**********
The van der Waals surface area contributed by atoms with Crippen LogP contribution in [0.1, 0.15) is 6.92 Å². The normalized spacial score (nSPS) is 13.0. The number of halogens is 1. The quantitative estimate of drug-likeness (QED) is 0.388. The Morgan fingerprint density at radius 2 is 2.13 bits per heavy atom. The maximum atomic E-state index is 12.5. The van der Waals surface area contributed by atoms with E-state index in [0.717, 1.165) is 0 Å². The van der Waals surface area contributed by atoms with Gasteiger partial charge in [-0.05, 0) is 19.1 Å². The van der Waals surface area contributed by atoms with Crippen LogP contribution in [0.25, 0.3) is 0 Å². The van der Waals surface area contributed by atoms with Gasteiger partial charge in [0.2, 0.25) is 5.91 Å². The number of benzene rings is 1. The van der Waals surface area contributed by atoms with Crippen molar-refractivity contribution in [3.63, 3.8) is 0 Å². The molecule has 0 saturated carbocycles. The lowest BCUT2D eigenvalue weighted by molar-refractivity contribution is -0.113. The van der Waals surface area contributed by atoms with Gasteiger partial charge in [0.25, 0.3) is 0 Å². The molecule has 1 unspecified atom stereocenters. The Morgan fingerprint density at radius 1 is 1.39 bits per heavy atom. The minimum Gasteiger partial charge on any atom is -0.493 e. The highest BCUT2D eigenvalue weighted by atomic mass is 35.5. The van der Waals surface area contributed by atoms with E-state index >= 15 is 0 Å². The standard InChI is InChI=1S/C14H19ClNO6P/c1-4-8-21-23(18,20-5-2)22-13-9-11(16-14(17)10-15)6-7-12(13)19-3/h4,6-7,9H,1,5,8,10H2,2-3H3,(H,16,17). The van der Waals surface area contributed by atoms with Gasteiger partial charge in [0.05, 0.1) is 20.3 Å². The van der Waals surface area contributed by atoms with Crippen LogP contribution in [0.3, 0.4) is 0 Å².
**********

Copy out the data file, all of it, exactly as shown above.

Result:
The van der Waals surface area contributed by atoms with Crippen LogP contribution in [0.1, 0.15) is 6.92 Å². The normalized spacial score (nSPS) is 13.0. The number of halogens is 1. The quantitative estimate of drug-likeness (QED) is 0.388. The Morgan fingerprint density at radius 2 is 2.13 bits per heavy atom. The maximum atomic E-state index is 12.5. The van der Waals surface area contributed by atoms with E-state index in [0.717, 1.165) is 0 Å². The van der Waals surface area contributed by atoms with Gasteiger partial charge in [-0.05, 0) is 19.1 Å². The van der Waals surface area contributed by atoms with Crippen LogP contribution in [0.25, 0.3) is 0 Å². The van der Waals surface area contributed by atoms with Gasteiger partial charge in [0.2, 0.25) is 5.91 Å². The number of benzene rings is 1. The van der Waals surface area contributed by atoms with Crippen molar-refractivity contribution in [3.63, 3.8) is 0 Å². The molecule has 0 saturated carbocycles. The lowest BCUT2D eigenvalue weighted by molar-refractivity contribution is -0.113. The van der Waals surface area contributed by atoms with Gasteiger partial charge in [0.25, 0.3) is 0 Å². The molecule has 1 unspecified atom stereocenters. The Morgan fingerprint density at radius 1 is 1.39 bits per heavy atom. The minimum Gasteiger partial charge on any atom is -0.493 e. The highest BCUT2D eigenvalue weighted by atomic mass is 35.5. The van der Waals surface area contributed by atoms with E-state index >= 15 is 0 Å². The standard InChI is InChI=1S/C14H19ClNO6P/c1-4-8-21-23(18,20-5-2)22-13-9-11(16-14(17)10-15)6-7-12(13)19-3/h4,6-7,9H,1,5,8,10H2,2-3H3,(H,16,17). The van der Waals surface area contributed by atoms with Gasteiger partial charge in [0.05, 0.1) is 20.3 Å². The van der Waals surface area contributed by atoms with Crippen LogP contribution in [0.3, 0.4) is 0 Å².